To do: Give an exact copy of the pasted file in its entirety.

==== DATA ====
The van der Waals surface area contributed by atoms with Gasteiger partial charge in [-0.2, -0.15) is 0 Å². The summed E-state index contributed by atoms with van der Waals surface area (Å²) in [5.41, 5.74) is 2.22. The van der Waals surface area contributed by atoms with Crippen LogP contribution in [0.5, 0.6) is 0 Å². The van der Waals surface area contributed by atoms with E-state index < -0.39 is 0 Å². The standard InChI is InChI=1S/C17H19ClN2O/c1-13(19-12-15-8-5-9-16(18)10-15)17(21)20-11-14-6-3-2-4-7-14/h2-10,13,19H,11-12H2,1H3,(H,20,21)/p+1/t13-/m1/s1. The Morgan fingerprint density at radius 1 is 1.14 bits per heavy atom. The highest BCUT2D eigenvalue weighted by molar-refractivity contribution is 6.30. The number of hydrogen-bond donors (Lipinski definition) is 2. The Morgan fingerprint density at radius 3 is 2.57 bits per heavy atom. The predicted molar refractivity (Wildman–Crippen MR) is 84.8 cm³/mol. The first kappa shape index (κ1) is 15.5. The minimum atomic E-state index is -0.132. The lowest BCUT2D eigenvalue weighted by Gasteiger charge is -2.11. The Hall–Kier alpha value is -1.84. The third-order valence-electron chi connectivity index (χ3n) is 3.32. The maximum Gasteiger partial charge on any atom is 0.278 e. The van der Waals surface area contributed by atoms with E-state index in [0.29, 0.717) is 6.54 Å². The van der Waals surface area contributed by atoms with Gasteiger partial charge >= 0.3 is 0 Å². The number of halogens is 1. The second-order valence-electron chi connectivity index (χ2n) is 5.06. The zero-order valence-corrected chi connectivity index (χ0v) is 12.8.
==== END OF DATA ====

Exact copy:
The van der Waals surface area contributed by atoms with Gasteiger partial charge in [-0.2, -0.15) is 0 Å². The summed E-state index contributed by atoms with van der Waals surface area (Å²) in [5.41, 5.74) is 2.22. The van der Waals surface area contributed by atoms with Crippen LogP contribution in [0.5, 0.6) is 0 Å². The van der Waals surface area contributed by atoms with E-state index < -0.39 is 0 Å². The standard InChI is InChI=1S/C17H19ClN2O/c1-13(19-12-15-8-5-9-16(18)10-15)17(21)20-11-14-6-3-2-4-7-14/h2-10,13,19H,11-12H2,1H3,(H,20,21)/p+1/t13-/m1/s1. The Morgan fingerprint density at radius 1 is 1.14 bits per heavy atom. The highest BCUT2D eigenvalue weighted by molar-refractivity contribution is 6.30. The number of hydrogen-bond donors (Lipinski definition) is 2. The Morgan fingerprint density at radius 3 is 2.57 bits per heavy atom. The predicted molar refractivity (Wildman–Crippen MR) is 84.8 cm³/mol. The first kappa shape index (κ1) is 15.5. The minimum atomic E-state index is -0.132. The lowest BCUT2D eigenvalue weighted by Gasteiger charge is -2.11. The Hall–Kier alpha value is -1.84. The third-order valence-electron chi connectivity index (χ3n) is 3.32. The maximum Gasteiger partial charge on any atom is 0.278 e. The van der Waals surface area contributed by atoms with E-state index in [0.29, 0.717) is 6.54 Å². The van der Waals surface area contributed by atoms with Gasteiger partial charge >= 0.3 is 0 Å². The number of halogens is 1. The second-order valence-electron chi connectivity index (χ2n) is 5.06. The zero-order valence-corrected chi connectivity index (χ0v) is 12.8.